Killer instinct vs. relationships
I suppose there are fields in which a certain ruthlessness is beneficial to an organization. Corporations based on acquisition, say, or some types of law firms probably need people who are willing to forget about the human cost as they make decisions based on the bottom line. I just can’t make a case for this type of approach benefiting school systems where relationships are such an essential part of the equation. For example, a teacher’s ability to establish a connection with students can make all the difference in transforming a disengaged student into an active and enthusiastic participant in the learning process. We, well, those of us who actually educate, understand that with children, some level of buy-in is important. Kids aren’t as likely to do the work if they don’t somehow feel connected to it, or at least to the teacher asking them to do it. Teachers aren’t all that different from the students in that regard. We also generally prefer to be actively involved in the process of addressing the needs of our students and problem-solving the issues that affect or classrooms. We have this strange idea, see, that we know our students a little better than our principals, random district administrators, policy wonks, and school superintendents. As a result, we feel a little testy when goofy policies/tests/curricula are thrust upon us without any prelude. We want to know the reasoning behind the things we’re being asked to do, we want information on how these things will benefit our students. Unfortunately, asking thoughtful questions can be a dangerous proposition these days.
Sadly, we seem to be going in a direction, nationwide, in which the killer instinct in school districts is valued more than the intricate system of relationships. Punish schools and teachers for low test scores instead of addressing the complex underlying reasons for those scores. Emphasize testing and performance on tests over learning and development of critical thinking skills. Accelerate rhetoric about effective teachers and work on dislodging the “bad” ones. Blame the unions. Many of us deliberately choose to work with high-risk populations, opting to apply our expertise where we believe it can most be of use. However, there are a great many challenges in doing so. Meanwhile, ivory tower types in district administrative positions make six-figure-salaries without really having to experience the day-to-day realities of the struggling schools. Hasn’t anybody noticed the correlation between the socioeconomic level of a neighborhood and the test scores of its schools?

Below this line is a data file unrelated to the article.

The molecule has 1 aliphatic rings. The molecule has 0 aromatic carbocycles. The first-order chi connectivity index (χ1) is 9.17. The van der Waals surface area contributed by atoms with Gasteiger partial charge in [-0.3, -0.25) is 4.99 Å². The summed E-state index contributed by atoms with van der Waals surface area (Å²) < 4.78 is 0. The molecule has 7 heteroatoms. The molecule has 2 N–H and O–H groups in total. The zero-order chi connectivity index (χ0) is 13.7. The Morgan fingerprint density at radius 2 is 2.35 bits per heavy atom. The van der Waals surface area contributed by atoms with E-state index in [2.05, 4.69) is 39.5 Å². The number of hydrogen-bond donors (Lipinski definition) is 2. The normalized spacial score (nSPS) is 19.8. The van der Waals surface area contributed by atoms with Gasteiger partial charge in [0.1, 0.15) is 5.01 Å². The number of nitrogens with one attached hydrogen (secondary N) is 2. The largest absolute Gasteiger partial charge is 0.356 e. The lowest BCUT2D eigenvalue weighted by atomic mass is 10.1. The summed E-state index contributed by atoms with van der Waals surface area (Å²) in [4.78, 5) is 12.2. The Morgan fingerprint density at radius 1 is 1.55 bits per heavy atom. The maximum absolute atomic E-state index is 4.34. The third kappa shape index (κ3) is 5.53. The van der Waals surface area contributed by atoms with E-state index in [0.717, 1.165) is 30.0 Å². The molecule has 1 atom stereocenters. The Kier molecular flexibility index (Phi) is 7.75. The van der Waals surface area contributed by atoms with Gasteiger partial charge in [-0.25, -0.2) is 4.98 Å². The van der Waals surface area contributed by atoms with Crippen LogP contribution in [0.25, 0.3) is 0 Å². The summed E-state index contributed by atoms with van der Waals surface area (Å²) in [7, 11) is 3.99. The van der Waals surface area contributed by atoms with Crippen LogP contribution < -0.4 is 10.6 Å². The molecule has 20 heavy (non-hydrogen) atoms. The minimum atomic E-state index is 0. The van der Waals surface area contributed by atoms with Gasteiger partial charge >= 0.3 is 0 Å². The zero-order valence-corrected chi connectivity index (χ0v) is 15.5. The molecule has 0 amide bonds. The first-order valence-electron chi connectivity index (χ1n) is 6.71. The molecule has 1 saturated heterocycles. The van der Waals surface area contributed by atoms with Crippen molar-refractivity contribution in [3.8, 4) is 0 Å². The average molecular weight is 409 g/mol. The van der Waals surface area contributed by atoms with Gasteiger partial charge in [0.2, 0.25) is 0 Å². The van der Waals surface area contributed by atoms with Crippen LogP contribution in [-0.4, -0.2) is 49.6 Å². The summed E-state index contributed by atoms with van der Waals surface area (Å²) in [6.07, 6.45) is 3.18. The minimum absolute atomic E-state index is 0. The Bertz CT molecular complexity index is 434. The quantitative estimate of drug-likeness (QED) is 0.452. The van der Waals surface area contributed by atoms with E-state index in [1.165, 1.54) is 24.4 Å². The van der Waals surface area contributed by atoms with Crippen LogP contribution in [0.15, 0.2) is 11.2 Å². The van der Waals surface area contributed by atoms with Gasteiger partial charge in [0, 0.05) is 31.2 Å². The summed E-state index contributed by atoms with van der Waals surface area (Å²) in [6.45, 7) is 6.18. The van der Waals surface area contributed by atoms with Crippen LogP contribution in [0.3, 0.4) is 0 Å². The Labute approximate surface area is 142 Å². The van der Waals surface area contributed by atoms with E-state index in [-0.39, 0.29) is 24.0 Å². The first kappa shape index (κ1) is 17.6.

Will I make more of an impact with the child if I scold and shame him to get him to do what I want or if I use my genuine affection for him (and my personal connection to him) to encourage him to participate willingly in the process? The relationship building in the classroom takes time and effort but is, to me, an essential part of being an effective teacher. There are ways of being firm and setting limits and high expectations without being demeaning. School administrators should be held to the same standards. Ruthless types who value killer instinct don’t have any business working in classrooms or running our nation’s schools. Leaders in districts across the country are imposing structures without soliciting the buy-in of the educational professionals. And you’d better not question the decisions or your career, your job, your reputation might be at risk. It truly disturbs me that so much media attention and acclaim seem to go to the loud voices and autocratic wielders-of-big-sticks, to the Michelle Rhees and Joe Clarks. Is the field of public education in essence about the bottom line and the killer instinct or are we about education, about people, and relationships? Do parents really want their kids educated in systems where people are devalued? There’s a very real possibility that the top-down lack of compassion will filter down to the students.
In this “my way or the highway” kind of structure, there is another troubling consideration to bear in mind. In the absence of a clear, unified, vision it is not always the cream that rises to the top. Think about what really rises to the top in a septic system. Many teachers, myself included, are frustrated by how much mismanagement we are observing and how little we can actually do about it. We are asking ourselves whether we can in good conscience continue to work in systems that do not value our expertise, our education or our input. So, here’s my statement to the “killers”. As you’re shaking those trees, hoping to root out the bad apples, consider that you may also be dislodging some of the more choice fruits.